Skip to 0 minutes and 5 seconds We often hear that we live in a visual world – a world of images, composed to shock us or please us, influence us or appease us. Composed just as carefully as verbal texts can be, we sometimes think that we process those images naturally. But that’s not true. It’s a skill, and we hone it through regular exposure – to things like pictures in picturebooks, pictures in cartoons on TV, adverts in the street. Even small children know that many images around them make sense – they tell stories. And they get pretty good, pretty fast, at deciphering those stories. We tend to call such children pre-literate. The truth is, they are literate already – they have some visual literacy.
Skip to 0 minutes and 50 seconds Adults are often surprised at how good children are at noticing details in pictures. Well, of course! pictures are a crucial form of communication for them to understand the world. And that communication is far from simple. It has its grammar, its conventions, its clichés, its trendsetters and its transgressors. Including when it’s targeted at children. Especially when it’s targeted at children. This course is in part about celebrating the sophistication of that visual language, and the achievement of children who manage to interpret that language. In this four-week course, you’ll learn about different kinds of visual culture for children – picturebooks, comics, film and television. We’ll explore those media, learn to decode them and understand them better, while preserving, hopefully, a sense of wonder.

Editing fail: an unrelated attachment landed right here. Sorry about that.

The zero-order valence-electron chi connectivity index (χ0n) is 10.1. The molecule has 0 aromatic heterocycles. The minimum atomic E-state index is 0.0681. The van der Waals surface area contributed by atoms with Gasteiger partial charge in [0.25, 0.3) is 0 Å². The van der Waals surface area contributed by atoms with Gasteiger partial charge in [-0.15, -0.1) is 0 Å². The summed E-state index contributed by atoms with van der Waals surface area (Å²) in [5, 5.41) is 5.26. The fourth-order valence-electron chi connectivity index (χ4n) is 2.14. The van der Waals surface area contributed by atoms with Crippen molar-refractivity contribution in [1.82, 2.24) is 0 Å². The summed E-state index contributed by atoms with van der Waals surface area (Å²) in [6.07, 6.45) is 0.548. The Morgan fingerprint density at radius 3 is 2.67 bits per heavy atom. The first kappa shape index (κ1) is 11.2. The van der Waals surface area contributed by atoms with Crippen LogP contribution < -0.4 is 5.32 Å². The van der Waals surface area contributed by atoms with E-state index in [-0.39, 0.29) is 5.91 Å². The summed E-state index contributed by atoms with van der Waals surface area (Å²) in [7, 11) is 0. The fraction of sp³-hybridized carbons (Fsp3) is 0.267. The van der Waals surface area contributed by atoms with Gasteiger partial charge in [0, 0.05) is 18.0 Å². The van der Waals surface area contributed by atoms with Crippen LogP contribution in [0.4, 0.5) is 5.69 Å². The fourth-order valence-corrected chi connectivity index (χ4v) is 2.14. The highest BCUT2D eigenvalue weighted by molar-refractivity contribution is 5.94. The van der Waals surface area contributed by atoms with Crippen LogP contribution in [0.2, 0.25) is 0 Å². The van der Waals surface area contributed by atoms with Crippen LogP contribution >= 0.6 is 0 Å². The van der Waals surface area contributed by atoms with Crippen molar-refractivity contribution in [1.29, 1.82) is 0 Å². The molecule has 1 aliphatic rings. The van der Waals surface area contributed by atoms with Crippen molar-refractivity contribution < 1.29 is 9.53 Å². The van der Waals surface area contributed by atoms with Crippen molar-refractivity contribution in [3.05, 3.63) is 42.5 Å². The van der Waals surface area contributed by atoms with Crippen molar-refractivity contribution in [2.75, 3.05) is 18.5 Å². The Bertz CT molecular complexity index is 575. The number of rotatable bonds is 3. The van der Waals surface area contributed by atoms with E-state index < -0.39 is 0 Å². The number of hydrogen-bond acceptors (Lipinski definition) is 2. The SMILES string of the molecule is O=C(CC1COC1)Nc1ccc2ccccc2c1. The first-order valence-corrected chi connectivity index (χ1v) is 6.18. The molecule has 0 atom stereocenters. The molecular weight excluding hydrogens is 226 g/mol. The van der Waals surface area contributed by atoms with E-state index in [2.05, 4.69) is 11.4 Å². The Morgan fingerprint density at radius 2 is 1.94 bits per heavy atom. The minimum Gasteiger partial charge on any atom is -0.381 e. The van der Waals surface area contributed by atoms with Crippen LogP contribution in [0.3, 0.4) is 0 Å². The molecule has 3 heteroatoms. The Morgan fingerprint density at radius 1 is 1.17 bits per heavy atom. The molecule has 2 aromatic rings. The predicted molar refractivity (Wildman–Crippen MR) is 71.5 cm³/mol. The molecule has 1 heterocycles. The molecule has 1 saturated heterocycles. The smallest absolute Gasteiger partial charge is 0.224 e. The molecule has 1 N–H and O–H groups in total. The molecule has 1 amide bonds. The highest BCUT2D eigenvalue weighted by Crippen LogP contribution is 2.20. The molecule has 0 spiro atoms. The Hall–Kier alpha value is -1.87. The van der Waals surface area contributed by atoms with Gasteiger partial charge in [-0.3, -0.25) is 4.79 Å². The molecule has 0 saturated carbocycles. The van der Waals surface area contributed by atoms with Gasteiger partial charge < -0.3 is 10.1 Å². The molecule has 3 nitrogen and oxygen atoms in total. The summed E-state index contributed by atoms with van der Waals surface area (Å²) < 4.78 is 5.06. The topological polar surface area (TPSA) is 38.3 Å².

Skip to 1 minute and 40 seconds Join us, eyes wide open, for our course on visual culture for children at the University of York.